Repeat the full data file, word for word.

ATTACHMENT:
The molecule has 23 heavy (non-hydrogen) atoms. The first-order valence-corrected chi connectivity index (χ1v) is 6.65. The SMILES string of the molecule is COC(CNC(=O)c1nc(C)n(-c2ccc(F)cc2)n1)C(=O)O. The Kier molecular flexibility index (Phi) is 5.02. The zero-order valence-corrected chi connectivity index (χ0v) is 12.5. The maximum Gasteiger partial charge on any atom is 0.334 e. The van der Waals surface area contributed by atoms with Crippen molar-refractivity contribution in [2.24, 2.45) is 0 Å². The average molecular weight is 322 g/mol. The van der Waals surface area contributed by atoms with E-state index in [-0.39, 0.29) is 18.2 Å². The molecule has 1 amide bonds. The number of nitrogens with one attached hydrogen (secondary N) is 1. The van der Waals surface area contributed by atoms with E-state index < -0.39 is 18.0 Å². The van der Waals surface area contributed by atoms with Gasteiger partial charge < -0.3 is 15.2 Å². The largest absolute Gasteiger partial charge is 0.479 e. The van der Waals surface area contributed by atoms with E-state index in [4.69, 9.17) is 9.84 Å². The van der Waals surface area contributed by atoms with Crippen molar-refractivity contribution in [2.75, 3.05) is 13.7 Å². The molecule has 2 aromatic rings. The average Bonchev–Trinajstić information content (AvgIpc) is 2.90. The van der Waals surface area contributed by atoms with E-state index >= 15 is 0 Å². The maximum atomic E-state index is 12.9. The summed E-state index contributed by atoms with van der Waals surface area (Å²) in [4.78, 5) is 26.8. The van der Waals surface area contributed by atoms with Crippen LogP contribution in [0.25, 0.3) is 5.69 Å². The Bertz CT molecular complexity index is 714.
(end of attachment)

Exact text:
The molecule has 23 heavy (non-hydrogen) atoms. The first-order valence-corrected chi connectivity index (χ1v) is 6.65. The SMILES string of the molecule is COC(CNC(=O)c1nc(C)n(-c2ccc(F)cc2)n1)C(=O)O. The Kier molecular flexibility index (Phi) is 5.02. The zero-order valence-corrected chi connectivity index (χ0v) is 12.5. The maximum Gasteiger partial charge on any atom is 0.334 e. The van der Waals surface area contributed by atoms with Crippen molar-refractivity contribution in [2.24, 2.45) is 0 Å². The average molecular weight is 322 g/mol. The van der Waals surface area contributed by atoms with E-state index in [-0.39, 0.29) is 18.2 Å². The molecule has 1 amide bonds. The number of nitrogens with one attached hydrogen (secondary N) is 1. The van der Waals surface area contributed by atoms with E-state index < -0.39 is 18.0 Å². The van der Waals surface area contributed by atoms with Gasteiger partial charge < -0.3 is 15.2 Å². The largest absolute Gasteiger partial charge is 0.479 e. The van der Waals surface area contributed by atoms with E-state index in [4.69, 9.17) is 9.84 Å². The van der Waals surface area contributed by atoms with Crippen molar-refractivity contribution in [2.75, 3.05) is 13.7 Å². The molecule has 2 aromatic rings. The average Bonchev–Trinajstić information content (AvgIpc) is 2.90. The van der Waals surface area contributed by atoms with E-state index >= 15 is 0 Å². The maximum atomic E-state index is 12.9. The summed E-state index contributed by atoms with van der Waals surface area (Å²) in [4.78, 5) is 26.8. The van der Waals surface area contributed by atoms with Crippen LogP contribution in [0.25, 0.3) is 5.69 Å². The Bertz CT molecular complexity index is 714.